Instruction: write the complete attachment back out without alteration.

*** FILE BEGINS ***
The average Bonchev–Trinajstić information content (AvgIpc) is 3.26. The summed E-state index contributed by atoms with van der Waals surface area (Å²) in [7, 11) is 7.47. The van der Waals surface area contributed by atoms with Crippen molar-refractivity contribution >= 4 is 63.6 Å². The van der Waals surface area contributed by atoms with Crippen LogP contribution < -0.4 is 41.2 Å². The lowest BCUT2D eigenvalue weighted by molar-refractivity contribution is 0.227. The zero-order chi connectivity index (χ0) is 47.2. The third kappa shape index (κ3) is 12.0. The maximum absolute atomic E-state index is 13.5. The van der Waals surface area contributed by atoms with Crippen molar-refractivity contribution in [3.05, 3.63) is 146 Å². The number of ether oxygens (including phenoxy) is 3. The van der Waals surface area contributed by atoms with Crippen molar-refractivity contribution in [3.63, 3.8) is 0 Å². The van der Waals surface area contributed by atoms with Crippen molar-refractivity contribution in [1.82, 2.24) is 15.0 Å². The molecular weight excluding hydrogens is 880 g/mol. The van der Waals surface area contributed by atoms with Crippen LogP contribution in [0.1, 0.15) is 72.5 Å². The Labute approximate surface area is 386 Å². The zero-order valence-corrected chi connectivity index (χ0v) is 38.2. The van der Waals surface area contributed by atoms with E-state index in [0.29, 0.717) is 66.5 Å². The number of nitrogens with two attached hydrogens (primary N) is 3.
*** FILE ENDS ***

The average Bonchev–Trinajstić information content (AvgIpc) is 3.26. The summed E-state index contributed by atoms with van der Waals surface area (Å²) in [7, 11) is 7.47. The van der Waals surface area contributed by atoms with Crippen molar-refractivity contribution >= 4 is 63.6 Å². The van der Waals surface area contributed by atoms with Crippen LogP contribution < -0.4 is 41.2 Å². The lowest BCUT2D eigenvalue weighted by molar-refractivity contribution is 0.227. The zero-order chi connectivity index (χ0) is 47.2. The third kappa shape index (κ3) is 12.0. The maximum absolute atomic E-state index is 13.5. The van der Waals surface area contributed by atoms with Crippen molar-refractivity contribution in [3.05, 3.63) is 146 Å². The number of ether oxygens (including phenoxy) is 3. The van der Waals surface area contributed by atoms with Crippen molar-refractivity contribution in [3.63, 3.8) is 0 Å². The van der Waals surface area contributed by atoms with Crippen molar-refractivity contribution in [1.82, 2.24) is 15.0 Å². The molecular weight excluding hydrogens is 880 g/mol. The van der Waals surface area contributed by atoms with Crippen LogP contribution in [0.1, 0.15) is 72.5 Å². The Labute approximate surface area is 386 Å². The zero-order valence-corrected chi connectivity index (χ0v) is 38.2. The van der Waals surface area contributed by atoms with E-state index in [0.29, 0.717) is 66.5 Å². The number of nitrogens with two attached hydrogens (primary N) is 3.